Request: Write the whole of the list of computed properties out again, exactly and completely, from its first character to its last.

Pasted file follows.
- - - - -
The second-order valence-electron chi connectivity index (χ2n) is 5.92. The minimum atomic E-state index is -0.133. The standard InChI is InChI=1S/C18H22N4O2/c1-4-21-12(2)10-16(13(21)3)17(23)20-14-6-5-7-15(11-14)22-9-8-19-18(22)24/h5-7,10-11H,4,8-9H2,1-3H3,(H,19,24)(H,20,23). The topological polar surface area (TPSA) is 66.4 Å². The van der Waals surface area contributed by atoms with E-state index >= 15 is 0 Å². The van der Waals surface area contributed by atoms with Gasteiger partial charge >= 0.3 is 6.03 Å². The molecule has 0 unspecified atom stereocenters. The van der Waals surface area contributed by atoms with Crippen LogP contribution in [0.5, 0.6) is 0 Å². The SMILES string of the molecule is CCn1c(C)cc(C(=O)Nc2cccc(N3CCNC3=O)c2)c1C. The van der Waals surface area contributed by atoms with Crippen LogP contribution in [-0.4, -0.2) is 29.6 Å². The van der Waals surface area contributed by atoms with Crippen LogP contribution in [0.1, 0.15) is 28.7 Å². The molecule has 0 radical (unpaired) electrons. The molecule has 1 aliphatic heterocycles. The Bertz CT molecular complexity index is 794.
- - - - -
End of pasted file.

The second-order valence-electron chi connectivity index (χ2n) is 5.92. The minimum atomic E-state index is -0.133. The standard InChI is InChI=1S/C18H22N4O2/c1-4-21-12(2)10-16(13(21)3)17(23)20-14-6-5-7-15(11-14)22-9-8-19-18(22)24/h5-7,10-11H,4,8-9H2,1-3H3,(H,19,24)(H,20,23). The topological polar surface area (TPSA) is 66.4 Å². The van der Waals surface area contributed by atoms with E-state index >= 15 is 0 Å². The van der Waals surface area contributed by atoms with Gasteiger partial charge >= 0.3 is 6.03 Å². The molecule has 0 unspecified atom stereocenters. The van der Waals surface area contributed by atoms with Crippen LogP contribution in [0.5, 0.6) is 0 Å². The SMILES string of the molecule is CCn1c(C)cc(C(=O)Nc2cccc(N3CCNC3=O)c2)c1C. The van der Waals surface area contributed by atoms with Crippen LogP contribution in [-0.4, -0.2) is 29.6 Å². The van der Waals surface area contributed by atoms with Crippen LogP contribution in [0.1, 0.15) is 28.7 Å². The molecule has 0 radical (unpaired) electrons. The molecule has 1 aliphatic heterocycles. The Bertz CT molecular complexity index is 794.